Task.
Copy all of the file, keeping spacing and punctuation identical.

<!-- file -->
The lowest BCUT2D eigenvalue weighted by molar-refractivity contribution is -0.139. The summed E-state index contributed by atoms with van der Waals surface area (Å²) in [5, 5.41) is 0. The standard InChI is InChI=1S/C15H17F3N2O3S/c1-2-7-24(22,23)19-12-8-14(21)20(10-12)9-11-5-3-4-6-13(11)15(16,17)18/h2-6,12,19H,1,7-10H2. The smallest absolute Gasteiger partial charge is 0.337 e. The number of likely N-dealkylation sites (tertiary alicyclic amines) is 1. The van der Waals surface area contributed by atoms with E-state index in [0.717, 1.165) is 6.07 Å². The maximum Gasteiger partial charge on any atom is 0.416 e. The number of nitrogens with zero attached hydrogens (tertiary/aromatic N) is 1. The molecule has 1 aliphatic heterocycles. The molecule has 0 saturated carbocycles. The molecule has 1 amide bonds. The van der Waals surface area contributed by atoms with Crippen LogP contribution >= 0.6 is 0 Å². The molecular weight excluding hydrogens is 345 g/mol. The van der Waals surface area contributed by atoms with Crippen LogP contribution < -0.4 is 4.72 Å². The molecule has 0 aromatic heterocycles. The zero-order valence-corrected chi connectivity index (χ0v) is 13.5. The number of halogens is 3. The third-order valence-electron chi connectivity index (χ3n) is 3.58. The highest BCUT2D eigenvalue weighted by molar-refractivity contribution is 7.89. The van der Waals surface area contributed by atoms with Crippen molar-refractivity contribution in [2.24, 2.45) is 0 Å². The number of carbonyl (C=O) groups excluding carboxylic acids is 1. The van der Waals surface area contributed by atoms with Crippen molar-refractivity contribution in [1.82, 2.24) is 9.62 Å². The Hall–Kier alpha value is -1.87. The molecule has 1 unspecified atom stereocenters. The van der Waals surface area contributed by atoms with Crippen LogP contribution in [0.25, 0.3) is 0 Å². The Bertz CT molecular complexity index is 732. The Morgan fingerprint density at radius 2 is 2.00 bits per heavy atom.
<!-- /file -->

The lowest BCUT2D eigenvalue weighted by molar-refractivity contribution is -0.139. The summed E-state index contributed by atoms with van der Waals surface area (Å²) in [5, 5.41) is 0. The standard InChI is InChI=1S/C15H17F3N2O3S/c1-2-7-24(22,23)19-12-8-14(21)20(10-12)9-11-5-3-4-6-13(11)15(16,17)18/h2-6,12,19H,1,7-10H2. The smallest absolute Gasteiger partial charge is 0.337 e. The number of likely N-dealkylation sites (tertiary alicyclic amines) is 1. The van der Waals surface area contributed by atoms with E-state index in [0.717, 1.165) is 6.07 Å². The maximum Gasteiger partial charge on any atom is 0.416 e. The number of nitrogens with zero attached hydrogens (tertiary/aromatic N) is 1. The molecule has 1 aliphatic heterocycles. The molecule has 0 saturated carbocycles. The molecule has 1 amide bonds. The van der Waals surface area contributed by atoms with Crippen LogP contribution >= 0.6 is 0 Å². The molecular weight excluding hydrogens is 345 g/mol. The van der Waals surface area contributed by atoms with Crippen LogP contribution < -0.4 is 4.72 Å². The molecule has 0 aromatic heterocycles. The zero-order valence-corrected chi connectivity index (χ0v) is 13.5. The number of halogens is 3. The third-order valence-electron chi connectivity index (χ3n) is 3.58. The highest BCUT2D eigenvalue weighted by molar-refractivity contribution is 7.89. The van der Waals surface area contributed by atoms with Crippen molar-refractivity contribution in [2.24, 2.45) is 0 Å². The number of carbonyl (C=O) groups excluding carboxylic acids is 1. The van der Waals surface area contributed by atoms with Crippen molar-refractivity contribution in [1.82, 2.24) is 9.62 Å². The Hall–Kier alpha value is -1.87. The molecule has 1 unspecified atom stereocenters. The van der Waals surface area contributed by atoms with Crippen LogP contribution in [0.25, 0.3) is 0 Å². The Bertz CT molecular complexity index is 732. The Morgan fingerprint density at radius 2 is 2.00 bits per heavy atom.